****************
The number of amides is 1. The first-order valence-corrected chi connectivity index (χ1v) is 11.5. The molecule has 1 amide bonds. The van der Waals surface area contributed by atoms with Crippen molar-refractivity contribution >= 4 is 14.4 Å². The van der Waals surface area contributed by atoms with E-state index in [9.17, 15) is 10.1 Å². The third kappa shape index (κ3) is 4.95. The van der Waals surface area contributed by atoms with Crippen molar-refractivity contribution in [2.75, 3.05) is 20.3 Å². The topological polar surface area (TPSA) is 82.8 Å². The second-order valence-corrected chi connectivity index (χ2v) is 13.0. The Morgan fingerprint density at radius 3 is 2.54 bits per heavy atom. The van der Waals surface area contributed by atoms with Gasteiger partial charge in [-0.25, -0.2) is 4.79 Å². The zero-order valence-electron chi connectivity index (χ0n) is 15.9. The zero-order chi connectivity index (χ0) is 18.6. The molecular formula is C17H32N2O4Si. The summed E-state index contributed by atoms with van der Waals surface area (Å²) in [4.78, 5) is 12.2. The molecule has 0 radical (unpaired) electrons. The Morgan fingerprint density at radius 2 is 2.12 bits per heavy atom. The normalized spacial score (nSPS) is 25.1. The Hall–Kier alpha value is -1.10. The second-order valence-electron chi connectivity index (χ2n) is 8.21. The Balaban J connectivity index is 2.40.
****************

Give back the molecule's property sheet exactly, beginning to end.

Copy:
The number of amides is 1. The first-order valence-corrected chi connectivity index (χ1v) is 11.5. The molecule has 1 amide bonds. The van der Waals surface area contributed by atoms with Crippen molar-refractivity contribution >= 4 is 14.4 Å². The van der Waals surface area contributed by atoms with E-state index in [9.17, 15) is 10.1 Å². The third kappa shape index (κ3) is 4.95. The van der Waals surface area contributed by atoms with Crippen molar-refractivity contribution in [2.75, 3.05) is 20.3 Å². The topological polar surface area (TPSA) is 82.8 Å². The second-order valence-corrected chi connectivity index (χ2v) is 13.0. The Morgan fingerprint density at radius 3 is 2.54 bits per heavy atom. The van der Waals surface area contributed by atoms with Gasteiger partial charge in [-0.25, -0.2) is 4.79 Å². The zero-order valence-electron chi connectivity index (χ0n) is 15.9. The zero-order chi connectivity index (χ0) is 18.6. The molecular formula is C17H32N2O4Si. The summed E-state index contributed by atoms with van der Waals surface area (Å²) in [4.78, 5) is 12.2. The molecule has 0 radical (unpaired) electrons. The Morgan fingerprint density at radius 2 is 2.12 bits per heavy atom. The normalized spacial score (nSPS) is 25.1. The Hall–Kier alpha value is -1.10. The second-order valence-electron chi connectivity index (χ2n) is 8.21. The Balaban J connectivity index is 2.40.